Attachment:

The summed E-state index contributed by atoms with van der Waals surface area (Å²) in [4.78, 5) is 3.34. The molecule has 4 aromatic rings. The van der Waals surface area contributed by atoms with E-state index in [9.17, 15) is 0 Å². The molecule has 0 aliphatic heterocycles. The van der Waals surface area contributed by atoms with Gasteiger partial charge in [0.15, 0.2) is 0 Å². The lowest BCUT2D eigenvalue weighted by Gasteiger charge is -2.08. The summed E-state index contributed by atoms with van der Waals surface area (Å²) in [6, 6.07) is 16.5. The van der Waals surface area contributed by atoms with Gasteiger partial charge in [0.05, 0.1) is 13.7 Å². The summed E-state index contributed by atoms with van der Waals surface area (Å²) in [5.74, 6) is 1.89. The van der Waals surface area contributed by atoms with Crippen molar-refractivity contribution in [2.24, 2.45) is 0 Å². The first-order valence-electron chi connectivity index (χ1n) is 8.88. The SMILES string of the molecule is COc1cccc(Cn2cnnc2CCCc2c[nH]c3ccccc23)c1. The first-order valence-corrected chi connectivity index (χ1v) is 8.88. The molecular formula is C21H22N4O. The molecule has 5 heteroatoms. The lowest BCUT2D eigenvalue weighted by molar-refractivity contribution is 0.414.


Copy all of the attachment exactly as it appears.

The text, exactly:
The summed E-state index contributed by atoms with van der Waals surface area (Å²) in [4.78, 5) is 3.34. The molecule has 4 aromatic rings. The van der Waals surface area contributed by atoms with E-state index in [9.17, 15) is 0 Å². The molecule has 0 aliphatic heterocycles. The van der Waals surface area contributed by atoms with Gasteiger partial charge in [0.15, 0.2) is 0 Å². The lowest BCUT2D eigenvalue weighted by Gasteiger charge is -2.08. The summed E-state index contributed by atoms with van der Waals surface area (Å²) in [6, 6.07) is 16.5. The van der Waals surface area contributed by atoms with Gasteiger partial charge in [0.05, 0.1) is 13.7 Å². The summed E-state index contributed by atoms with van der Waals surface area (Å²) in [5.74, 6) is 1.89. The van der Waals surface area contributed by atoms with Crippen molar-refractivity contribution in [2.24, 2.45) is 0 Å². The first-order valence-electron chi connectivity index (χ1n) is 8.88. The SMILES string of the molecule is COc1cccc(Cn2cnnc2CCCc2c[nH]c3ccccc23)c1. The first-order valence-corrected chi connectivity index (χ1v) is 8.88. The molecular formula is C21H22N4O. The molecule has 5 heteroatoms. The lowest BCUT2D eigenvalue weighted by molar-refractivity contribution is 0.414.